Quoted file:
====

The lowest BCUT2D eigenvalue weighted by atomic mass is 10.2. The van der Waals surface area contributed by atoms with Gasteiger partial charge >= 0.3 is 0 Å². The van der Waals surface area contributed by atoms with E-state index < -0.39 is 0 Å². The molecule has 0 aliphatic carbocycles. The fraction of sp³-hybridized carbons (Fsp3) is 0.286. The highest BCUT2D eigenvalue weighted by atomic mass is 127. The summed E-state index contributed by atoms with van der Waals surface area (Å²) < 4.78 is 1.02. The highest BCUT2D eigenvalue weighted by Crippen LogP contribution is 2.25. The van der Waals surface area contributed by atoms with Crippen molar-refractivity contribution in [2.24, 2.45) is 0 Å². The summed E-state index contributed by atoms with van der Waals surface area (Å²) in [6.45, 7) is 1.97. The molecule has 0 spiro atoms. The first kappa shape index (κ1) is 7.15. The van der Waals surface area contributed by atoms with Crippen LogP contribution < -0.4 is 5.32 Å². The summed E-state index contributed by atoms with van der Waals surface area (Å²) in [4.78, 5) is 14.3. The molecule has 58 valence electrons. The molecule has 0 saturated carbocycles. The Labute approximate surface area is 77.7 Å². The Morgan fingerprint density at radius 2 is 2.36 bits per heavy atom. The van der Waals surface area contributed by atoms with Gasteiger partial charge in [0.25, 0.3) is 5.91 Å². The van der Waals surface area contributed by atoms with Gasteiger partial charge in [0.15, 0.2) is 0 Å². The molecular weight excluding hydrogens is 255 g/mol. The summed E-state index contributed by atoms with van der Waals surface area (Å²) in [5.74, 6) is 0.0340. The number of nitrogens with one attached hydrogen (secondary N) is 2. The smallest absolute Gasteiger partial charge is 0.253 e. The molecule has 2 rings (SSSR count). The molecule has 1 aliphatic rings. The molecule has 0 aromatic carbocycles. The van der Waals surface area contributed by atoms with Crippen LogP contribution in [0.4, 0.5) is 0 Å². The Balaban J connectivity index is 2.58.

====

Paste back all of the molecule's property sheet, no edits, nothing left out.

The lowest BCUT2D eigenvalue weighted by atomic mass is 10.2. The van der Waals surface area contributed by atoms with Gasteiger partial charge >= 0.3 is 0 Å². The van der Waals surface area contributed by atoms with E-state index < -0.39 is 0 Å². The molecule has 0 aliphatic carbocycles. The fraction of sp³-hybridized carbons (Fsp3) is 0.286. The highest BCUT2D eigenvalue weighted by atomic mass is 127. The summed E-state index contributed by atoms with van der Waals surface area (Å²) < 4.78 is 1.02. The highest BCUT2D eigenvalue weighted by Crippen LogP contribution is 2.25. The van der Waals surface area contributed by atoms with Crippen molar-refractivity contribution in [2.24, 2.45) is 0 Å². The summed E-state index contributed by atoms with van der Waals surface area (Å²) in [6.45, 7) is 1.97. The molecule has 0 spiro atoms. The first kappa shape index (κ1) is 7.15. The van der Waals surface area contributed by atoms with Crippen LogP contribution < -0.4 is 5.32 Å². The summed E-state index contributed by atoms with van der Waals surface area (Å²) in [4.78, 5) is 14.3. The molecule has 58 valence electrons. The molecule has 0 saturated carbocycles. The Labute approximate surface area is 77.7 Å². The Morgan fingerprint density at radius 2 is 2.36 bits per heavy atom. The van der Waals surface area contributed by atoms with Gasteiger partial charge in [0.25, 0.3) is 5.91 Å². The van der Waals surface area contributed by atoms with Gasteiger partial charge in [0.15, 0.2) is 0 Å². The molecular weight excluding hydrogens is 255 g/mol. The summed E-state index contributed by atoms with van der Waals surface area (Å²) in [5.74, 6) is 0.0340. The number of nitrogens with one attached hydrogen (secondary N) is 2. The smallest absolute Gasteiger partial charge is 0.253 e. The molecule has 2 rings (SSSR count). The molecule has 1 aliphatic rings. The molecule has 0 aromatic carbocycles. The van der Waals surface area contributed by atoms with Crippen LogP contribution in [0.4, 0.5) is 0 Å². The Balaban J connectivity index is 2.58.